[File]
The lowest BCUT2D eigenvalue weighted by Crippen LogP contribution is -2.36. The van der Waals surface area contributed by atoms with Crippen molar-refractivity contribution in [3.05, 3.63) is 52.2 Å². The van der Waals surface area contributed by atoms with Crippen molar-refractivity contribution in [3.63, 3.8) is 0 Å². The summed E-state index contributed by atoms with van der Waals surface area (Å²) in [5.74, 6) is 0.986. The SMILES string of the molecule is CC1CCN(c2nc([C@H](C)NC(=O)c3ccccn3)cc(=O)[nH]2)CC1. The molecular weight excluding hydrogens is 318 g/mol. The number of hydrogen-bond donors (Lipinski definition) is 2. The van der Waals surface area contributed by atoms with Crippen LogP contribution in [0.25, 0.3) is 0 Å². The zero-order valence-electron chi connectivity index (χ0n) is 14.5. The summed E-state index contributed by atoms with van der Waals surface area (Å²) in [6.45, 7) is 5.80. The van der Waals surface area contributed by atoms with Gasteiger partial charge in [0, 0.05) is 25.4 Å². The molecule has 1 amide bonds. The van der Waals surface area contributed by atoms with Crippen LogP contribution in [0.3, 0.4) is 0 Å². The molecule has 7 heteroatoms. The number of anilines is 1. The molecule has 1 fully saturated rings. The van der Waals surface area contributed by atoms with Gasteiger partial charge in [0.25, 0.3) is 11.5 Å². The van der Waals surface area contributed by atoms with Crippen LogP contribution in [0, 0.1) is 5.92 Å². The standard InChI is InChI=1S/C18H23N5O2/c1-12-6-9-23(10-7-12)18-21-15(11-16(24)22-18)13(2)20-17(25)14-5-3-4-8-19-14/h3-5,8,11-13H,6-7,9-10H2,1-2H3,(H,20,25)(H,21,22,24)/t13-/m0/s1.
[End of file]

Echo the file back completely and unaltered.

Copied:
The lowest BCUT2D eigenvalue weighted by Crippen LogP contribution is -2.36. The van der Waals surface area contributed by atoms with Crippen molar-refractivity contribution in [3.05, 3.63) is 52.2 Å². The van der Waals surface area contributed by atoms with Crippen molar-refractivity contribution in [3.63, 3.8) is 0 Å². The summed E-state index contributed by atoms with van der Waals surface area (Å²) in [5.74, 6) is 0.986. The SMILES string of the molecule is CC1CCN(c2nc([C@H](C)NC(=O)c3ccccn3)cc(=O)[nH]2)CC1. The molecular weight excluding hydrogens is 318 g/mol. The number of hydrogen-bond donors (Lipinski definition) is 2. The van der Waals surface area contributed by atoms with Crippen LogP contribution in [0.25, 0.3) is 0 Å². The zero-order valence-electron chi connectivity index (χ0n) is 14.5. The summed E-state index contributed by atoms with van der Waals surface area (Å²) in [6.45, 7) is 5.80. The van der Waals surface area contributed by atoms with Gasteiger partial charge in [0, 0.05) is 25.4 Å². The molecule has 1 amide bonds. The van der Waals surface area contributed by atoms with Crippen LogP contribution in [0.3, 0.4) is 0 Å². The molecule has 7 heteroatoms. The number of anilines is 1. The molecule has 1 fully saturated rings. The van der Waals surface area contributed by atoms with Gasteiger partial charge in [0.25, 0.3) is 11.5 Å². The van der Waals surface area contributed by atoms with Crippen LogP contribution in [0, 0.1) is 5.92 Å². The standard InChI is InChI=1S/C18H23N5O2/c1-12-6-9-23(10-7-12)18-21-15(11-16(24)22-18)13(2)20-17(25)14-5-3-4-8-19-14/h3-5,8,11-13H,6-7,9-10H2,1-2H3,(H,20,25)(H,21,22,24)/t13-/m0/s1.